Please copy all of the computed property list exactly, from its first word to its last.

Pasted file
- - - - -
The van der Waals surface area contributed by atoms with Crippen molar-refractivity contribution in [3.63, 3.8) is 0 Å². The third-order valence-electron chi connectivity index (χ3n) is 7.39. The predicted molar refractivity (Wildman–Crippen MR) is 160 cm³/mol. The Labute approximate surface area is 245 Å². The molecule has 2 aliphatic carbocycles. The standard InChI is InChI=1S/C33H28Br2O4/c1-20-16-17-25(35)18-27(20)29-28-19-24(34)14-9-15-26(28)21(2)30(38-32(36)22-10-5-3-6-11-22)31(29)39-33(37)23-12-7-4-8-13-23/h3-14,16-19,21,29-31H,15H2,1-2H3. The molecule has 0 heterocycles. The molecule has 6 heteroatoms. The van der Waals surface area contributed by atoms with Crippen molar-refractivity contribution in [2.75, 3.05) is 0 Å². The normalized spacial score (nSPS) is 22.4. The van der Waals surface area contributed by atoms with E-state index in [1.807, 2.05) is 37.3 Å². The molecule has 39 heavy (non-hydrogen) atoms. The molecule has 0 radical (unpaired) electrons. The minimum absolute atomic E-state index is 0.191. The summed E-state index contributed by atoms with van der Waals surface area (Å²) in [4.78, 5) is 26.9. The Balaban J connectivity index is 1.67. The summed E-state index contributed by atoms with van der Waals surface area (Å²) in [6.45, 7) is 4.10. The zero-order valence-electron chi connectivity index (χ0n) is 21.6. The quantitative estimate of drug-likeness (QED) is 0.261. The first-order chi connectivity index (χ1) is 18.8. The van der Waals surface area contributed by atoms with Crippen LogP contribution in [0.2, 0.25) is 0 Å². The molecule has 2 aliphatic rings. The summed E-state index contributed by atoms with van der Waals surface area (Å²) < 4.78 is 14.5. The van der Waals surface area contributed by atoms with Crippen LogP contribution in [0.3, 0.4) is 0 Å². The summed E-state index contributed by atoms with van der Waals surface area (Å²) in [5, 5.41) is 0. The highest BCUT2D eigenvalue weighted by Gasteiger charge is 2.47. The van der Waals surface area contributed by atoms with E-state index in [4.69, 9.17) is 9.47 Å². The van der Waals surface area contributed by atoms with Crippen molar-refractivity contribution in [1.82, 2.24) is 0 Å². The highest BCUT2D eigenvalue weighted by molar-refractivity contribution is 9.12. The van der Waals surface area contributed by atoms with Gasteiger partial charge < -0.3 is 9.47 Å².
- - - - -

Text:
The van der Waals surface area contributed by atoms with Crippen molar-refractivity contribution in [3.63, 3.8) is 0 Å². The third-order valence-electron chi connectivity index (χ3n) is 7.39. The predicted molar refractivity (Wildman–Crippen MR) is 160 cm³/mol. The Labute approximate surface area is 245 Å². The molecule has 2 aliphatic carbocycles. The standard InChI is InChI=1S/C33H28Br2O4/c1-20-16-17-25(35)18-27(20)29-28-19-24(34)14-9-15-26(28)21(2)30(38-32(36)22-10-5-3-6-11-22)31(29)39-33(37)23-12-7-4-8-13-23/h3-14,16-19,21,29-31H,15H2,1-2H3. The molecule has 0 heterocycles. The molecule has 6 heteroatoms. The van der Waals surface area contributed by atoms with Crippen molar-refractivity contribution in [2.75, 3.05) is 0 Å². The normalized spacial score (nSPS) is 22.4. The van der Waals surface area contributed by atoms with E-state index in [1.807, 2.05) is 37.3 Å². The molecule has 39 heavy (non-hydrogen) atoms. The molecule has 0 radical (unpaired) electrons. The minimum absolute atomic E-state index is 0.191. The summed E-state index contributed by atoms with van der Waals surface area (Å²) in [4.78, 5) is 26.9. The Balaban J connectivity index is 1.67. The summed E-state index contributed by atoms with van der Waals surface area (Å²) in [6.45, 7) is 4.10. The zero-order valence-electron chi connectivity index (χ0n) is 21.6. The quantitative estimate of drug-likeness (QED) is 0.261. The first-order chi connectivity index (χ1) is 18.8. The van der Waals surface area contributed by atoms with Crippen LogP contribution in [0.2, 0.25) is 0 Å². The molecule has 2 aliphatic rings. The summed E-state index contributed by atoms with van der Waals surface area (Å²) < 4.78 is 14.5. The van der Waals surface area contributed by atoms with Crippen LogP contribution in [0.3, 0.4) is 0 Å². The summed E-state index contributed by atoms with van der Waals surface area (Å²) in [5, 5.41) is 0. The highest BCUT2D eigenvalue weighted by Gasteiger charge is 2.47. The van der Waals surface area contributed by atoms with E-state index in [4.69, 9.17) is 9.47 Å². The van der Waals surface area contributed by atoms with Crippen molar-refractivity contribution in [1.82, 2.24) is 0 Å². The highest BCUT2D eigenvalue weighted by molar-refractivity contribution is 9.12. The van der Waals surface area contributed by atoms with Gasteiger partial charge < -0.3 is 9.47 Å².